When it comes to a bruised knee or a cut on your hand – you know very clearly what the source of pain is. External injuries or conditions are just easier that way. But when it comes to internal discomfort – it’s harder to pinpoint the cause.
On a day-to-day basis, we’re relatively aware of our bladders – because they indicate throughout the day that they need to be emptied. But when our bladders become painful or bladder functions become uncomfortable – that’s something to pay extra attention to. Your bladder shouldn’t be a source of pain.
So, if you’re dealing with bladder pain, what are some of the potential causes?
Possible Reason #1: Urinary Tract Infection
You’re probably somewhat familiar with what a Urinary Tract Infection (UTI) is. They occur when bacteria enters the urinary tract and causes an infection somewhere along the way. UTIs are often marked by burning during urination and the frequent urge to empty your bladder. They are also sometimes associated with pelvic or bladder pain.
A quick visit to your doctor can help pinpoint if you have a UTI – and if you do, usually an antibiotic is all that’s necessary to clear it up. Ignoring UTI symptoms isn’t advisable because it gives the infection the opportunity to spread and cause more damage.
Possible Reason #2: Interstitial Cystitis
Interstitial Cystitis (IC) is another potential cause for bladder pain, but it is much less common, less well known, and isn’t associated with a clear cause. Similar to a UTI, an increased sense of frequency and urgency can accompany IC. This condition varies from person to person and as a result is difficult to diagnose and treat. Consequently, it’s important to work with an expert who has experience with diagnosing IC. If you do have IC, your urologist will help come up with a customized treatment plan to address your individual symptoms and lifestyle.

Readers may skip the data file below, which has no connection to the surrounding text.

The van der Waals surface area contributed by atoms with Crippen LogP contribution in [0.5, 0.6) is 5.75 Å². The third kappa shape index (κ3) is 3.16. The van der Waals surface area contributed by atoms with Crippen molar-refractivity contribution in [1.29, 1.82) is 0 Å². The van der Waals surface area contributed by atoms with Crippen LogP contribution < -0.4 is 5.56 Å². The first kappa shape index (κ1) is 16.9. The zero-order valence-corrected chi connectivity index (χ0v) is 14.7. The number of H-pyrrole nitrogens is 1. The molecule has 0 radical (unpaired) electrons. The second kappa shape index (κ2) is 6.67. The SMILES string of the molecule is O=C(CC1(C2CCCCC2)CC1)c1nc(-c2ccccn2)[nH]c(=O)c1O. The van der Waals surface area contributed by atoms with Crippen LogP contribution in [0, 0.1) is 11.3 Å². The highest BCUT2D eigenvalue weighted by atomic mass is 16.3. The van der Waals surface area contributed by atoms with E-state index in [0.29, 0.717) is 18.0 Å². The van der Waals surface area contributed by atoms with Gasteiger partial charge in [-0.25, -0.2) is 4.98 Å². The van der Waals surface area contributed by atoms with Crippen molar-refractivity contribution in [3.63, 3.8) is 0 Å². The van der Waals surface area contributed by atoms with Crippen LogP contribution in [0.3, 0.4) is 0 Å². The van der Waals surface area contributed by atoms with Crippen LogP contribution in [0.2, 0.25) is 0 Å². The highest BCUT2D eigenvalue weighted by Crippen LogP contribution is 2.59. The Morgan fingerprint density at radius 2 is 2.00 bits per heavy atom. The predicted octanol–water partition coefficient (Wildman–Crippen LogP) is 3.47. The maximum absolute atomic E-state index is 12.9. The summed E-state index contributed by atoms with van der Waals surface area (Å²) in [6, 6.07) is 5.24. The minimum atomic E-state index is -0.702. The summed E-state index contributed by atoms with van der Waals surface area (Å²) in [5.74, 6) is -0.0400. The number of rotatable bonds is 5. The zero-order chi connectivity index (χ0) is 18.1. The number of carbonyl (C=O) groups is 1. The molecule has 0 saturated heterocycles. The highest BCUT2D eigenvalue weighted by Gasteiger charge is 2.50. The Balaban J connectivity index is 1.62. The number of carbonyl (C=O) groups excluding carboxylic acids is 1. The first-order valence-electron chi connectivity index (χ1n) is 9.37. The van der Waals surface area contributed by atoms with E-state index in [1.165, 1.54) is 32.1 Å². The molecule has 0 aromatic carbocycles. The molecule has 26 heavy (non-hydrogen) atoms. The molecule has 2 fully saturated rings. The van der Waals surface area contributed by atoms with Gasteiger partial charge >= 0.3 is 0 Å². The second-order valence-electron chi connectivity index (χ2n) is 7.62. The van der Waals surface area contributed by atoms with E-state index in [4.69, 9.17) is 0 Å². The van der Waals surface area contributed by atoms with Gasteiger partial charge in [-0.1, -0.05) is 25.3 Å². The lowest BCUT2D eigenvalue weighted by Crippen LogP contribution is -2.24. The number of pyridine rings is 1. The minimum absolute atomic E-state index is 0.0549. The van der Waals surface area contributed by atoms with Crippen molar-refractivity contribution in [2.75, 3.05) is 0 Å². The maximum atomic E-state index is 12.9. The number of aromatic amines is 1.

Possible Reason #3: Bladder Cancer
While most commonly accompanied by hematuria (blood in the urine), bladder cancer can also be marked by abdominal pain, pain during urination, and increased urgency. If bladder cancer is suspected, your urologist will conduct a variety of tests to issue a diagnosis, and a treatment plan will follow.
As you can see – different urological conditions have overlapping symptoms. Pain during urination could mean a variety of things and the same applies when it comes to general bladder discomfort.
If you’re experiencing any troubling urological symptoms, don’t panic and jump to the worst case scenario. It could be any of the above conditions, or another condition altogether. What’s important is that you don’t ignore your symptoms. Visiting a urologist can help you get an accurate diagnosis which is the first step towards finding relief. From there, your doctor will work with you to explain what’s going on and offer an appropriate treatment plan.